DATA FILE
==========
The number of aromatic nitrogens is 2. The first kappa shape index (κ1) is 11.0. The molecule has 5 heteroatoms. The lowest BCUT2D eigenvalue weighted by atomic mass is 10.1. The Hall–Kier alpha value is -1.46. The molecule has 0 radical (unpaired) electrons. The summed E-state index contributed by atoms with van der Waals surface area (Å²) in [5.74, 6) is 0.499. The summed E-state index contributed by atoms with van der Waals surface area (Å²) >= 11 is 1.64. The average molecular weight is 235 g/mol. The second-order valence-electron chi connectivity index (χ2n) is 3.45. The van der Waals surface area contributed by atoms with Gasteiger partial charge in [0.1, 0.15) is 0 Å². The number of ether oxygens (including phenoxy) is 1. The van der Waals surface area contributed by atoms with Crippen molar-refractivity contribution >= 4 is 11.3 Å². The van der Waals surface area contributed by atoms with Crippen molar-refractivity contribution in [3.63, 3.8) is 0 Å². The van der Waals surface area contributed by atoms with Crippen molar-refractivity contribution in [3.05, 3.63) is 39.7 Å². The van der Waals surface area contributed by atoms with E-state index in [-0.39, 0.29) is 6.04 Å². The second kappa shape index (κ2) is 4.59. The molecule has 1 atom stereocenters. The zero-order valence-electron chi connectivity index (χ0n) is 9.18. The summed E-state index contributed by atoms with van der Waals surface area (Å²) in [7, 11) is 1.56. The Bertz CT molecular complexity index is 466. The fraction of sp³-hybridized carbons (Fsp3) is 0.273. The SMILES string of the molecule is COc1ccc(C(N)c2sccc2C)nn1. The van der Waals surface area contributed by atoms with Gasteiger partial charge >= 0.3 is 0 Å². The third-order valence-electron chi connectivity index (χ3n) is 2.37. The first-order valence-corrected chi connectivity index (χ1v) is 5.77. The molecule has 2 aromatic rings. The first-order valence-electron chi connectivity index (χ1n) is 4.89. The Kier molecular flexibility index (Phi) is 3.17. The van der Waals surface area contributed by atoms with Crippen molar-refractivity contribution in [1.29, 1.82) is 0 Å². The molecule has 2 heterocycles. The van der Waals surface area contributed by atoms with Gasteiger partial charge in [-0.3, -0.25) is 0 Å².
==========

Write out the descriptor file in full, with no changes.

The number of aromatic nitrogens is 2. The first kappa shape index (κ1) is 11.0. The molecule has 5 heteroatoms. The lowest BCUT2D eigenvalue weighted by atomic mass is 10.1. The Hall–Kier alpha value is -1.46. The molecule has 0 radical (unpaired) electrons. The summed E-state index contributed by atoms with van der Waals surface area (Å²) in [5.74, 6) is 0.499. The summed E-state index contributed by atoms with van der Waals surface area (Å²) >= 11 is 1.64. The average molecular weight is 235 g/mol. The second-order valence-electron chi connectivity index (χ2n) is 3.45. The van der Waals surface area contributed by atoms with Gasteiger partial charge in [0.1, 0.15) is 0 Å². The number of ether oxygens (including phenoxy) is 1. The van der Waals surface area contributed by atoms with Crippen molar-refractivity contribution >= 4 is 11.3 Å². The van der Waals surface area contributed by atoms with Crippen molar-refractivity contribution in [3.63, 3.8) is 0 Å². The van der Waals surface area contributed by atoms with Crippen molar-refractivity contribution in [3.05, 3.63) is 39.7 Å². The van der Waals surface area contributed by atoms with E-state index in [-0.39, 0.29) is 6.04 Å². The second kappa shape index (κ2) is 4.59. The molecule has 1 atom stereocenters. The zero-order valence-electron chi connectivity index (χ0n) is 9.18. The summed E-state index contributed by atoms with van der Waals surface area (Å²) in [7, 11) is 1.56. The Bertz CT molecular complexity index is 466. The fraction of sp³-hybridized carbons (Fsp3) is 0.273. The SMILES string of the molecule is COc1ccc(C(N)c2sccc2C)nn1. The van der Waals surface area contributed by atoms with Gasteiger partial charge >= 0.3 is 0 Å². The third-order valence-electron chi connectivity index (χ3n) is 2.37. The first-order valence-corrected chi connectivity index (χ1v) is 5.77. The molecule has 2 aromatic rings. The first-order valence-electron chi connectivity index (χ1n) is 4.89. The Kier molecular flexibility index (Phi) is 3.17. The van der Waals surface area contributed by atoms with Crippen molar-refractivity contribution in [1.29, 1.82) is 0 Å². The molecule has 2 heterocycles. The van der Waals surface area contributed by atoms with Gasteiger partial charge in [-0.3, -0.25) is 0 Å².